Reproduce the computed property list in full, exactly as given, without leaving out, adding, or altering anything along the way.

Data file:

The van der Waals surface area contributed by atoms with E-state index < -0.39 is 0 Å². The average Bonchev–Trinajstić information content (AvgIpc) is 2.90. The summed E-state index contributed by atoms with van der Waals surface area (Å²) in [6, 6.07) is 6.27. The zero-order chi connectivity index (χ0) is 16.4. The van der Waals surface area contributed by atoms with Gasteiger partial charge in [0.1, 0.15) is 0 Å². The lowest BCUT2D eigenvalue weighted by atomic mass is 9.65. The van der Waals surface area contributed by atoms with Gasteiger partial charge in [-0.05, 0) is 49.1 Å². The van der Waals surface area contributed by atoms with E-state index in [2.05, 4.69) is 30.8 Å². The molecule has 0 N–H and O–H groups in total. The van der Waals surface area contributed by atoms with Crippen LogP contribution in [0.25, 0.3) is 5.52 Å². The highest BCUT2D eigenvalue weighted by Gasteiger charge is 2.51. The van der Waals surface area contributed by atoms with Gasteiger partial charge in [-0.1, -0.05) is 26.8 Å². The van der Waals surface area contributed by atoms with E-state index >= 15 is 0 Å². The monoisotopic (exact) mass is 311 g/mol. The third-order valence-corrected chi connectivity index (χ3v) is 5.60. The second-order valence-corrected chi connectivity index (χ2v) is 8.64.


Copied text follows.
The van der Waals surface area contributed by atoms with E-state index < -0.39 is 0 Å². The average Bonchev–Trinajstić information content (AvgIpc) is 2.90. The summed E-state index contributed by atoms with van der Waals surface area (Å²) in [6, 6.07) is 6.27. The zero-order chi connectivity index (χ0) is 16.4. The van der Waals surface area contributed by atoms with Gasteiger partial charge in [0.1, 0.15) is 0 Å². The lowest BCUT2D eigenvalue weighted by atomic mass is 9.65. The van der Waals surface area contributed by atoms with Gasteiger partial charge in [-0.05, 0) is 49.1 Å². The van der Waals surface area contributed by atoms with E-state index in [2.05, 4.69) is 30.8 Å². The molecule has 0 N–H and O–H groups in total. The van der Waals surface area contributed by atoms with Crippen LogP contribution in [0.25, 0.3) is 5.52 Å². The highest BCUT2D eigenvalue weighted by Gasteiger charge is 2.51. The van der Waals surface area contributed by atoms with Gasteiger partial charge in [-0.1, -0.05) is 26.8 Å². The van der Waals surface area contributed by atoms with E-state index >= 15 is 0 Å². The monoisotopic (exact) mass is 311 g/mol. The third-order valence-corrected chi connectivity index (χ3v) is 5.60. The second-order valence-corrected chi connectivity index (χ2v) is 8.64.